arrested2

Dept of Justice Press Release PDF

Jung Kwak, 33, also known as “Mr. Viewsat,” of Oceanside, California, Phillip Allison, 35, also known as “thebroken,” and Robert Ward, 54, also known as “TDG” and as “thedssguy,” both of Seminole, Florida, have been charged in a previously sealed indictment handed up by a federal grand jury on July 9, 2009, with one count of Conspiracy to Violate the Digital Millenium Copyright Act. Mr. Kwak was arrested by agents of the Federal Bureau of Investigation on Friday, July 10, in San Diego. The indictment was unsealed upon his initial appearance today before United States Magistrate Judge William McCurine, Jr., in United States District Court in San Diego. Messrs. Allison and Ward were arrested in Seminole, Florida and will appear before a United States Magistrate Judge in Florida.

According to the indictment, Mr. Kwak owns and operates Viewtech, Inc., in Oceanside, California. Viewtech imports “free-to-air” or “FTA” satellite receiver boxes and sells them to the public through a network of retailers under the brand name “Viewsat.” There exists a limited amount of free programming available by satellite to owners of FTA receiver boxes, much of it consisting of ethnic and religious programming in numerous languages. Yet, millions of Viewsat FTA boxes have been sold to the public. The popularity of FTA boxes is due to the fact that they are designed to make it a simple process for a purchaser to obtain subscription-based satellite television, such as that offered by Echostar’s DISH Network, for free. DISH Network licenses copyrighted works from the copyright holders, encrypts the signal, and sells the right to view to DISH subscribers. Subscribers to DISH Network programming obtain from DISH a “smart card,” which is inserted into a DISH satellite receiver box. The smart card decrypts the programming that the subscriber is authorized to view. Over the years, DISH has changed its encryption algorithms and employed other countermeasures to attempt to defeat theft of its signal.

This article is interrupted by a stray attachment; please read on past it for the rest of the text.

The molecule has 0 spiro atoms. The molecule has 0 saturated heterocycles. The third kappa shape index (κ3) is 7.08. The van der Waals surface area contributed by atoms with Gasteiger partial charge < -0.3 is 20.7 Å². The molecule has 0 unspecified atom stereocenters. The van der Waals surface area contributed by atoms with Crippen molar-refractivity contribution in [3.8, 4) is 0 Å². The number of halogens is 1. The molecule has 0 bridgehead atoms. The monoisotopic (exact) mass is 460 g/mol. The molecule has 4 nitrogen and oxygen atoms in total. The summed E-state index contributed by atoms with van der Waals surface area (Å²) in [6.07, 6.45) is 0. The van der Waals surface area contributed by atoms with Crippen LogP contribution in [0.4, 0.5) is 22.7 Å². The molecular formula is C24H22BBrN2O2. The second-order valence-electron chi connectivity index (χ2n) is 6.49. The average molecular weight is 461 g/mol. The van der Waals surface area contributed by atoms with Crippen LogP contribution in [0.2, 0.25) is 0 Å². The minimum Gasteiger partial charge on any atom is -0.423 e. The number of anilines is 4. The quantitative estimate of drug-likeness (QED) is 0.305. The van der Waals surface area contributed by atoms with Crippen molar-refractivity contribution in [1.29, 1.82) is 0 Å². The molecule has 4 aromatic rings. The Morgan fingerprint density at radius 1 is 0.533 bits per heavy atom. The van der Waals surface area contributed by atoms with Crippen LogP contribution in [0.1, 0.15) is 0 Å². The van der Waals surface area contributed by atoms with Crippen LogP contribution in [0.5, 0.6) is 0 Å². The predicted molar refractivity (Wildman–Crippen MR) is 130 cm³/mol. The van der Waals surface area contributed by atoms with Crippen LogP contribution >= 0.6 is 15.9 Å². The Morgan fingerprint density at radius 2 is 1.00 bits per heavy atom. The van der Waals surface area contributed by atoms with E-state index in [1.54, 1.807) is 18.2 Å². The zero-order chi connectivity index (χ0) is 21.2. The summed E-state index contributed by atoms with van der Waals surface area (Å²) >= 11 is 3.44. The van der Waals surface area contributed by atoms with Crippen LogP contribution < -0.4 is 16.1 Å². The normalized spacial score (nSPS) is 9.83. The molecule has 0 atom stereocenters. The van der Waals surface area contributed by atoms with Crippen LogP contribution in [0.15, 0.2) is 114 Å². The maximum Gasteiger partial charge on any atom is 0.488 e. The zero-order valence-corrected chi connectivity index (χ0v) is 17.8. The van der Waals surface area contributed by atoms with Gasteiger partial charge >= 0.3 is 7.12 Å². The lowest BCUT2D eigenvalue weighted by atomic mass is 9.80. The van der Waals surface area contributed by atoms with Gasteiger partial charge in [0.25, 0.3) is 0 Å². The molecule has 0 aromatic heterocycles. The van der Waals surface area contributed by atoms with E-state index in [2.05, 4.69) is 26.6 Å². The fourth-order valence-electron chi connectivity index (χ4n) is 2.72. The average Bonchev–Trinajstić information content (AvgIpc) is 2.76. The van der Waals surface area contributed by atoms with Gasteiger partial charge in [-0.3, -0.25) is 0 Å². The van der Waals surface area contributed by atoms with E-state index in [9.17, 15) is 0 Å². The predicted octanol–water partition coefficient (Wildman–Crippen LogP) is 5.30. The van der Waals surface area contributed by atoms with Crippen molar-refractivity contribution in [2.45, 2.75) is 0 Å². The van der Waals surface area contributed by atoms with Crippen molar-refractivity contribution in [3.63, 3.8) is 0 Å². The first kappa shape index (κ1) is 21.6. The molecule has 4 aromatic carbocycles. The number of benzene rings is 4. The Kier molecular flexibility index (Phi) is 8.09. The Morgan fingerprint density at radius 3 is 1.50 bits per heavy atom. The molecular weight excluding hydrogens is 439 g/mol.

Reference: Background Check

FTA boxes, including the Viewsat line, are manufactured with technology far in excess of what is necessary to receive FTA programming. However, to illegally decrypt the DISH signal, the FTA boxes must appear to have DISH smart cards. That is done by reverse-engineering DISH smart cards and creating computer code which, when downloaded to an appropriate FTA box, will emulate the existence of a smart card and trick the system. In the past, as DISH encryption and countermeasures were defeated, the code has been posted on the Internet and made available for download to anyone.

The indictment charges that beginning in or about March 2008, Mr. Kwak, in concert with Messrs. Allison and Ward, determined to hire computer hackers to break the latest DISH encryption scheme, known as Nagra 3. In the late fall of 2007, DISH announced that it had created a new encryption scheme and would start shipping new smart cards to its customers. As the new encryption scheme was deployed, owners of FTA boxes would no longer be able to view DISH programming without a subscription, and sellers of FTA boxes would lose their market. According to the indictment, Mr. Kwak authorized Messrs. Allison and Ward to locate persons to work on cracking Nagra 3. Mr. Kwak agreed to provide funding and a substantial reward for success. Among other things, as charged in the indictment, Mr. Kwak funded the purchase of a specialized microscope used in dissecting and analyzing smart cards and paid $20,000 in cash for photographs of a dissected smart card purported to be a Nagra 3 card. Mr. Kwak offered a reward of $250,000 if the EPROM (eraseable programmable read-only memory) for the Nagra 3 card could be obtained.

At Mr. Kwak’s initial appearance in United States District Court today, the government moved that Mr. Kwak be detained without bail. A hearing on that motion will be held Wednesday, July 15, 2009, at 2:30 p.m., before United States Magistrate Judge William McCurine, Jr.

SUMMARY OF CHARGE One Count – Title 18, United States Code, Section 371: Conspiracy to Violate the Digital Millenium Copyright Act Maximum Penalty: 5 years’ imprisonment and $250,000 fine

An indictment itself is not evidence that the defendant committed the crimes charged. The defendant is presumed innocent until the Government meets its burden in court of proving guilt beyond a reasonable doubt.